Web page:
On Friday 24 September, Inspector General Jan van den Bos of the Human Environment and Transport Inspectorate (ILT) paid a working visit to the municipality of Amsterdam. He became acquainted with Egbert de Vries, who has been alderman for traffic and transport, water and air quality in the city since January. Both were also present at a joint taxi check by the ILT, the Amsterdam BOAs and the police.

“The ILT and Amsterdam regularly work together at taxi checks. We will further intensify this cooperation by, for example, strengthening each other's information position. Together we want to be even better able to act against notorious violators of the rules. For example, we are committed to safe and fair taxi transport in the Amsterdam region.”

Jan van den Bos.

National and municipal enforcement

During the visit, the Inspector General discussed cooperation with the municipality. The roles of the municipality and the ILT in the taxi market differ from each other. Enforcement by the ILT is mainly based on the Passenger Transport Act 2000 (Wp2000) and the Transport Working Hours Decree (Atb-v). The BOAs can act on the basis of the rules in the local taxi regulation for the boarding market and their powers, especially with regard to stationary traffic. These rules may impose requirements on the recognisability of the taxi, on drivers of the taxis and for the submission and handling of complaints.

The ILT checks, among other things, whether a driver has a (nationally) valid driver card, a national (Wp2000) permit or is employed by a taxi license holder and uses the obligatory taxi on-board computer. The ILT also checks compliance with working and rest times. The ILT does this both through checks on the street and through digital inspections.

The ILT therefore checks compliance with the nationally applicable rules and the municipal BOAs checks compliance with the rules for the local entry market. Van den Bos: “We can enforce more effectively by looking at who has which powers and where we can complement and strengthen each other.”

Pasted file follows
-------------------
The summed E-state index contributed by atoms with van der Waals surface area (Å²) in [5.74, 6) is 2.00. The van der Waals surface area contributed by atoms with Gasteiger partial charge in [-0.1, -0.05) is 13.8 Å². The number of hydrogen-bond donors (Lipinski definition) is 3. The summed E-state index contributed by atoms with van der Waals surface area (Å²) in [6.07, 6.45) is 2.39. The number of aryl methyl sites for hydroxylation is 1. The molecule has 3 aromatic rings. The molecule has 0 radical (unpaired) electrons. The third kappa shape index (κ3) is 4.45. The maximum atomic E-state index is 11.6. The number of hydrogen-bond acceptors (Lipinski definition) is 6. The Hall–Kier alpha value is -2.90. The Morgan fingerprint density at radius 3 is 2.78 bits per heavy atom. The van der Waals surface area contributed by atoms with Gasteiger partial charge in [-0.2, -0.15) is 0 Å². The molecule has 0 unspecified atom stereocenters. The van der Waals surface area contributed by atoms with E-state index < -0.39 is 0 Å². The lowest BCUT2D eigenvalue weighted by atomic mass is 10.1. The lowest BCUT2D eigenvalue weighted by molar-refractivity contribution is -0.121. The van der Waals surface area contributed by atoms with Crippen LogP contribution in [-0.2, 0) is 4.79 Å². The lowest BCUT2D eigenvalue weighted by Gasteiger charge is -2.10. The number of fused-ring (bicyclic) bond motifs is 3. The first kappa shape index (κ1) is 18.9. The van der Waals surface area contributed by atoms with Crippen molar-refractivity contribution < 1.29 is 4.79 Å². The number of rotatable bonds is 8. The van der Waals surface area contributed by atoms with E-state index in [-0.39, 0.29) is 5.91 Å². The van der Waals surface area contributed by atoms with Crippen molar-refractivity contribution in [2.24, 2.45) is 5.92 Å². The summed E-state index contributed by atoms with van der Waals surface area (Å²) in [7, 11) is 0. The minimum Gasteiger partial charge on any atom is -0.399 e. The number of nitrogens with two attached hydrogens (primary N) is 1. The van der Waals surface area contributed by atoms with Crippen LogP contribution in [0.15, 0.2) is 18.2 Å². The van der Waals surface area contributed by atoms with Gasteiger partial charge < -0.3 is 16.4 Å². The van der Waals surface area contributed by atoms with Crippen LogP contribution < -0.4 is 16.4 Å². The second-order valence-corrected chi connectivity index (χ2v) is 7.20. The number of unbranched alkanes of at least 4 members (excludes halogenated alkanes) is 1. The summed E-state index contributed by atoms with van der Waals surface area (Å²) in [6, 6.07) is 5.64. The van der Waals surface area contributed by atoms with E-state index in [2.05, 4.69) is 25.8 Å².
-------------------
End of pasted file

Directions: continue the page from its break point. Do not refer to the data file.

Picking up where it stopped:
“The municipality has a wealth of information that can be helpful to the ILT. If drivers do not comply with the municipal rules, this may be an indication that they also do not comply with the rules of the Wp2000. By strengthening each other's information position, we can make smarter choices when deploying our capacity in order to achieve maximum social benefit.”

Jan van den Bos.

Expansion of BOAs's tasks

In addition to exchanging information and joint checks, expanding the powers of municipal BOAs can also help. In Amsterdam, as in Rotterdam and Breda, there is now a pilot in which BOAs may enforce in areas that are normally reserved for the ILT and the police. This concerns the absence of the valid driver card, the transport of more people than for which the taxi has been approved, the use of an unapproved taxi and the failure to properly disclose the rates.

Joint enforcement action

The inspector-general and the alderman witnessed a joint control action on the Oosterdok on Friday by the ILT, Amsterdam police and BOAs. A total of 76 taxis were checked during this action. The ILT twice imposed a cease and desist order, in both cases the taxi drivers had not had enough rest. In addition, an official report was also drawn up twice for not keeping the journey administration in the on-board computer taxi. The police made several official reports, including because the driver's license or registration number did not meet the requirements or because the taxi driver was driving with slippery tyres. The municipality noted irregularities with the skylight on a number of occasions, according to the authorities inspection of living environment and transport.

“Friday it turned out once again that the cooperation on the street is in order. Our inspectors, the BOAs and the police: everyone knew what their role was. If we can extend this well-oiled machine in other areas, we will increase the effect of our joint supervision.”

Jan van den Bos
Taxi in Amsterdam
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